Standards and Tools
- Web Content Accessibility Guidelines (WCAG) 2.0: international standard for accessibility on the Web.
- WAVE is an easy-to-use tool for displaying accessibility problems on your website.
- Functional Accessibility Evaluator generates detailed reports on the accessibility of your website.
Skip Navigation Links
- “Skip to content” is a poor choice because some screen readers will read “content” with the emphasis on the second syllable.
- John’s website shows the skip navigation links when you tab around the page.
Text and Font Size
- The more vertical rhythm and letter spacing a page has, the easier it is to read.
- Size, color, leading, kerning, and measure (the number of characters per line) all factor in to the accessibility and readability of your content.
- The range for color brightness difference is 125. The range for color difference is 500.
- Snook’s Colour Contrast Checker
- A lot of developers don’t use
:activepseudo-classes. These pseudo-classes are incredibly useful for non-mouse interactions.
- StackOverflow discussion about the difference between
:focuspseudo-classes (via Russell Heimlich).
- “Click here” and “Read more” aren’t useful link text. Screen readers can read through all links on a page out of context, meaning that these links become meaningless.
- On army.mil’s website, they use “Read more” links, but include additional text that is hidden to sighted users but available to screen readers.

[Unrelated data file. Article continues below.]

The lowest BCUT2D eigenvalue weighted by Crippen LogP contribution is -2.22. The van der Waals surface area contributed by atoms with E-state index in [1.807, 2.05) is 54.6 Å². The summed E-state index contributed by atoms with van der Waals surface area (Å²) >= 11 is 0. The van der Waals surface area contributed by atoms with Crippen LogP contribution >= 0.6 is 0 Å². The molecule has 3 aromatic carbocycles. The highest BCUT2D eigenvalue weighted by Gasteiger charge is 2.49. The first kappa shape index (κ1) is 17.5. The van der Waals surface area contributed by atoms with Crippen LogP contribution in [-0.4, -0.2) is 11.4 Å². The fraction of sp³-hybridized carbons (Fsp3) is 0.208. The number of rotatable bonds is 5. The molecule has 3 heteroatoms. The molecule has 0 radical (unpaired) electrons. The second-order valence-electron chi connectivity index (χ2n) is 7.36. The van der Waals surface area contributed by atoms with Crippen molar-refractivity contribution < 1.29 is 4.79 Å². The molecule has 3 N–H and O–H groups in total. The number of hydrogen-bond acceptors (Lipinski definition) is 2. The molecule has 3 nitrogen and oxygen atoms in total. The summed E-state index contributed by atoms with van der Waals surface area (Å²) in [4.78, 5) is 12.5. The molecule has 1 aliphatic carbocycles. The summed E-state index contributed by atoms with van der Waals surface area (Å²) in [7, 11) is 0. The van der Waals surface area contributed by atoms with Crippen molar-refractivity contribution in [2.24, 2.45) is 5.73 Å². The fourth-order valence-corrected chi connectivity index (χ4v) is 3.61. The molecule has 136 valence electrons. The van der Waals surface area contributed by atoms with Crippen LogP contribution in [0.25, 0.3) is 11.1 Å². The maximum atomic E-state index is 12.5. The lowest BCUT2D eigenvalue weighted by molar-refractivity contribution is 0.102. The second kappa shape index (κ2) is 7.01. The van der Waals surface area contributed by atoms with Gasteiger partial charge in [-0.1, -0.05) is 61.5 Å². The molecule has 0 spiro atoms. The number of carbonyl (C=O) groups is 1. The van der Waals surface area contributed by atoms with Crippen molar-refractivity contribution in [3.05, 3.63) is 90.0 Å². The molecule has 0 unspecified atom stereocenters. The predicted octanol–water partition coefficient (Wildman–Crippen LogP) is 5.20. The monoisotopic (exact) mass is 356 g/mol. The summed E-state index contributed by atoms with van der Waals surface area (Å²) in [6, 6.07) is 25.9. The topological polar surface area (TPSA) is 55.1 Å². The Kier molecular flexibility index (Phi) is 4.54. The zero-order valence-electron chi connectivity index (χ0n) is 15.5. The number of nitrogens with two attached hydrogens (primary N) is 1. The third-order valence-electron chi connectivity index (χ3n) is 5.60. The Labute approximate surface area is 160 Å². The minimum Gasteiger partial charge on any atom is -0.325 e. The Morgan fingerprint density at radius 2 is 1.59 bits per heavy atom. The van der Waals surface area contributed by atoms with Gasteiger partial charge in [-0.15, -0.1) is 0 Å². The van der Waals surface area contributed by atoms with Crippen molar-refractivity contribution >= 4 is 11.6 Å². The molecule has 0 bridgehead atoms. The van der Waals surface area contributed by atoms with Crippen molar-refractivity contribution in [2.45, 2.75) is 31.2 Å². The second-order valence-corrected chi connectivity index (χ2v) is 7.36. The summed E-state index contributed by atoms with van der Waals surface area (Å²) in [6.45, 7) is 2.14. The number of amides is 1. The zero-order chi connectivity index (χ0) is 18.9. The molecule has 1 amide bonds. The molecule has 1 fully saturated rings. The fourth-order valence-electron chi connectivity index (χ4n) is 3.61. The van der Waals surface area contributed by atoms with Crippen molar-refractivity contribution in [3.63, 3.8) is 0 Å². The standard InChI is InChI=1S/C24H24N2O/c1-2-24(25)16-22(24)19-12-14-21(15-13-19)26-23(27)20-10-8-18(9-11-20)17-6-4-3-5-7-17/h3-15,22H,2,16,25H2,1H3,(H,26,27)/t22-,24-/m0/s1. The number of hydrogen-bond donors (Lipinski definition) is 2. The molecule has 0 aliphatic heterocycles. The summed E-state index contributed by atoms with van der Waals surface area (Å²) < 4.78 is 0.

- HTML5 and the Document Outline Algorithm
- There’s still some debate amongst developers over how to most-accessibily mark up your document with regards to heading levels.
headersattribute on elements matches a cell (
<td>) with its relevant header (
- Don’t be cute with your labels. Avoid marketing speak or industry jargon when labeling your form fields.
- Where should
<label>s go? LukeW wrote a great article about positioning form labels.
- Consider internationalization when positioning your form field labels. The German language is looooooooong compared to English.
- Colons are largely unnecessary on form field labels. Screen readers read them and users don’t need to hear them.
<legend>to describe a set of radio buttons or checkboxes.
- Should form fields be marked up in an ordered or unordered list? Either is a good choice since most forms are a list of questions anyway.
- Add a fragment identifier in the
actionattribute of a
<form>element to jump a user (and a screen reader) down to the search results. This way the user won’t have to use the skip navigation links.
aria-required="true"on a required
<label for="first-name"><em aria-hidde="true">(Required)</em> First Name</label> <input type="text" id="first-name" aria-required="true">
ARIA Landmark Roles
- Semicolon used to be the key to use to navigate through landmark roles. May have changed recently, though.
- Paciello Group’s post Using WAI-ARIA Landmarks covers in depth all of the ARIA landmark roles.
Screen Readers and Voice Recognition
- Screen Readers: NVDA, VoiceOver, JAWS, Window-Eyes
- Voice Recognition: Dragon Naturally Speaking
- These tools are fairly expensive (hundreds of dollars) but are indespensible for their users.
John’s amazingly detailed and link-filled slides are available at jfciii.com/presentations/wasp/accessibility.html.